Chhath and the Migrant: In Frames

Bihar Migrant Workers Celebrate Chhath Puja Across India

Bihar migrant worker Bholanath Kumar, residing in a densely populated colony in east Delhi, continues to observe the Chhath Puja festival with his family, a tradition they have upheld since their migration to Delhi. Initially concluding the celebration with a dip in the polluted Yamuna, the community later received improved arrangements, such as artificial ponds, from migrant associations in the neighborhood.

Significant Presence of Bihar Migrant Workers

According to government data from the 2011 census, there are around 15 lakh migrant workers from Bihar and Jharkhand dispersed throughout the country. These migrants are committed to showcasing the cultural identity of Bihar during the Chhath Puja, expressing their gratitude to nature regardless of their location, be it Delhi or London. The actual number of migrants is believed to exceed current estimates, based on Amrita Datta’s research on migration patterns from Bihar.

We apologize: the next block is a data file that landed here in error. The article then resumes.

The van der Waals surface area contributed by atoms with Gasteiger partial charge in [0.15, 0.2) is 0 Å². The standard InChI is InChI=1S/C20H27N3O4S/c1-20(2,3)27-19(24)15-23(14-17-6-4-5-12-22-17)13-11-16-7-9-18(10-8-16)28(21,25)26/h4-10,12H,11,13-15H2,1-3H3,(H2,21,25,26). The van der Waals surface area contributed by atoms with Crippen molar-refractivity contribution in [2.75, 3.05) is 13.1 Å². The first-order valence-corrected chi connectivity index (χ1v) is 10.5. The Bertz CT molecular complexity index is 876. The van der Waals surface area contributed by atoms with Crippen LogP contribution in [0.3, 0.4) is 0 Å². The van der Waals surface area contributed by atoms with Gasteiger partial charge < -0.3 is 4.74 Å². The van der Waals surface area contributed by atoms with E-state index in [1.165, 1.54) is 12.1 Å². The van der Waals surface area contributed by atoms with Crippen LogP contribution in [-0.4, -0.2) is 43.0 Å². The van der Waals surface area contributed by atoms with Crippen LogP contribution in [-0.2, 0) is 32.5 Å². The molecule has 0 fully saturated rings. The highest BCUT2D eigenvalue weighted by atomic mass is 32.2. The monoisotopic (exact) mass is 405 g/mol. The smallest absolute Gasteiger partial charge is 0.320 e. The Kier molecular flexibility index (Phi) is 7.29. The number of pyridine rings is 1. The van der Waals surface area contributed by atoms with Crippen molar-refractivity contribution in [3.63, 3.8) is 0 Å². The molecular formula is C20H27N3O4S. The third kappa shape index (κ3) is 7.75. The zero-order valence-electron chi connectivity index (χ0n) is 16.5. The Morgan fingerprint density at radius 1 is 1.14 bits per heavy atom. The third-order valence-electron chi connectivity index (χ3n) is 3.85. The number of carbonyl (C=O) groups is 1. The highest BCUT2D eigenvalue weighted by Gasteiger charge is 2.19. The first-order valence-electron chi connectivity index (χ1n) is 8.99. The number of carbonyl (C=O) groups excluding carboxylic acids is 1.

Chhath Puja Celebrations Around India

In various parts of India, migrants from Bihar come together to celebrate Chhath Puja, offering prayers to the sun and making offerings at sunset and sunrise. Devotees perform rituals without the involvement of priests or mantras, exemplifying the festival’s connection with nature and transcendence beyond religious, caste, and gender barriers. From executing the rituals at the Sanjay Lake in New Delhi to the Marina Beach in Chennai, the festival is celebrated with reverence and devotion.

As the Chhath Puja continues to unite the culture of Bihar and expand its influence across different regions in India, the migrant community’s dedication to preserving their traditions and expressing gratitude to nature remains unwavering, enhancing the spirit and significance of this ancient festival.

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